The railing of stairs, decks and porches is not only an aesthetic part of the build, it’s also an important safety feature that plays into the structural integrity of a project. If you’re about to start building a structure that needs a railing this quick guide will explain what to consider when selecting materials for indoor or outdoor use.
Local Building Codes for Railings
When it comes to safety features inspectors take building codes very seriously and so should you. Most building codes will address:
- Under what circumstances a railing is required – for example how far a deck is from the ground
- Height of the railing – typically needs to be at least 36” high
- Minimum space between slats – typically can be no more than 4” apart
- Minimum load the railing should be able to handle
- Minimum space allowed for gaps between the decking and the bottom portion of the railing
Check with your local permits office to learn what railing requirements are mandatory in your area.
Railing Construction Materials
Each type of railing has its benefits and drawbacks. Below are some of the most widely used construction materials as well as what to consider before selecting a railing.
Nothing is more important than the durability of your railing. For one, it needs to have the structural integrity to support loads. Secondly, because it’s such an important safety feature you’ll need to regularly maintain it. The more durable the railing is the less upkeep it will need. Iron and metal railings offer very durable construction, however all of the options above will work for decades with proper maintenance.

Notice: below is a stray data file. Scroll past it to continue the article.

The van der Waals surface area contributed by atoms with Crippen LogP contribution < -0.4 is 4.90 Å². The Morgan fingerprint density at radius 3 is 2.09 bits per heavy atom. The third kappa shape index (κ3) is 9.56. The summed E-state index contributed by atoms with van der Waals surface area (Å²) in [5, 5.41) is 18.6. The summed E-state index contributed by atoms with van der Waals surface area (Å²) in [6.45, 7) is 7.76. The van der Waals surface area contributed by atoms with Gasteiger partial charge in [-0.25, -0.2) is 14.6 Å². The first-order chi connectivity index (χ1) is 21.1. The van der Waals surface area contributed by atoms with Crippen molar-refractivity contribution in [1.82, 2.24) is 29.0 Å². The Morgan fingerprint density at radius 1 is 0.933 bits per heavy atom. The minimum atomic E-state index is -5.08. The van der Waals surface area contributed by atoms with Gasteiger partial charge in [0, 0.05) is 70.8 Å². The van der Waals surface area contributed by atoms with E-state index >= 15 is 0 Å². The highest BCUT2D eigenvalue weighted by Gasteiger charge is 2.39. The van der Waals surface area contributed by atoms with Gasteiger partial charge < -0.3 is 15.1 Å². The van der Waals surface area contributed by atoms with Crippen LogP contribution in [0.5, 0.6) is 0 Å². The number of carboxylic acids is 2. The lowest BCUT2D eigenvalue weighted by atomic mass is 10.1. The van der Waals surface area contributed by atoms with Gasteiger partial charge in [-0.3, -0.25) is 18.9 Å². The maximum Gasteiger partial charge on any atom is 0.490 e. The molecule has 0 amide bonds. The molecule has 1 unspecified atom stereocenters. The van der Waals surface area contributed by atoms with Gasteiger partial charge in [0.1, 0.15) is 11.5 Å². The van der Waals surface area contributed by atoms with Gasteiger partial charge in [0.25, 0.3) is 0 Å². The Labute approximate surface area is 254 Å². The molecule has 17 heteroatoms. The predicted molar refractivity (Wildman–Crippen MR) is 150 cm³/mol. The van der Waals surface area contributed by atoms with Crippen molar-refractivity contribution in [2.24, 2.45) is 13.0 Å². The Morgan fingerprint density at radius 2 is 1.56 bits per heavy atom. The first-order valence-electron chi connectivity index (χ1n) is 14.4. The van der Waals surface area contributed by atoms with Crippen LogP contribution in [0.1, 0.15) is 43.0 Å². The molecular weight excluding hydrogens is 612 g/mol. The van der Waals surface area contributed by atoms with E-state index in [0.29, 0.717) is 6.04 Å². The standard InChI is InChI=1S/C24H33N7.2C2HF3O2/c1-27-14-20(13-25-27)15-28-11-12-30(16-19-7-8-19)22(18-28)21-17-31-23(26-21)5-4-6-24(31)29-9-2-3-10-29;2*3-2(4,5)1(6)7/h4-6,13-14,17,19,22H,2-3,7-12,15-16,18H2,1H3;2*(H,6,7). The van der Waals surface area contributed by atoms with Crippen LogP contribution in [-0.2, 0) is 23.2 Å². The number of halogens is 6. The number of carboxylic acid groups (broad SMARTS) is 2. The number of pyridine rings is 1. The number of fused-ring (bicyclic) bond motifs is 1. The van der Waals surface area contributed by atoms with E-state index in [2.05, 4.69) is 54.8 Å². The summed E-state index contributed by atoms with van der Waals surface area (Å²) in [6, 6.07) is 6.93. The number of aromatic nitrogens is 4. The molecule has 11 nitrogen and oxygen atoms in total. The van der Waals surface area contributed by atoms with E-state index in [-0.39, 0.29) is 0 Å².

Longevity and durability are very closely related and depend on the type of material used. Longevity refers to the typical lifecycle of a product.
The color and texture of the final product is a top consideration for most homeowners since it affects the look of the railing. Another thing to keep in mind is the maintenance that will be needed including cleaning and sealing.
How External Factors Come Into Play
This is a factor for exterior railings that will be out in the elements. The sun and moisture can lead to a number of issues including rust, decay, warping, splitting and cracking. When choosing wood also look for options that resist rotting and insects. Another factor worth considering is how hot to the touch the railing will become when it’s out in the sun. Composites and metals are more likely to become hot to the touch and possibly cause discomfort during the summer months.
Animals and Children
When you have small children or animals around this can influence the construction of your railing. To err on the side of caution you may want to select railing that has smaller gaps between the slats. Building codes should outline adequate spacing, but there’s no harm in going smaller. If you use cable railing you can place them closer together without obstructing your view. You may also choose to use a solid glass railing or one with a patterned design rather than the standard horizontal rails.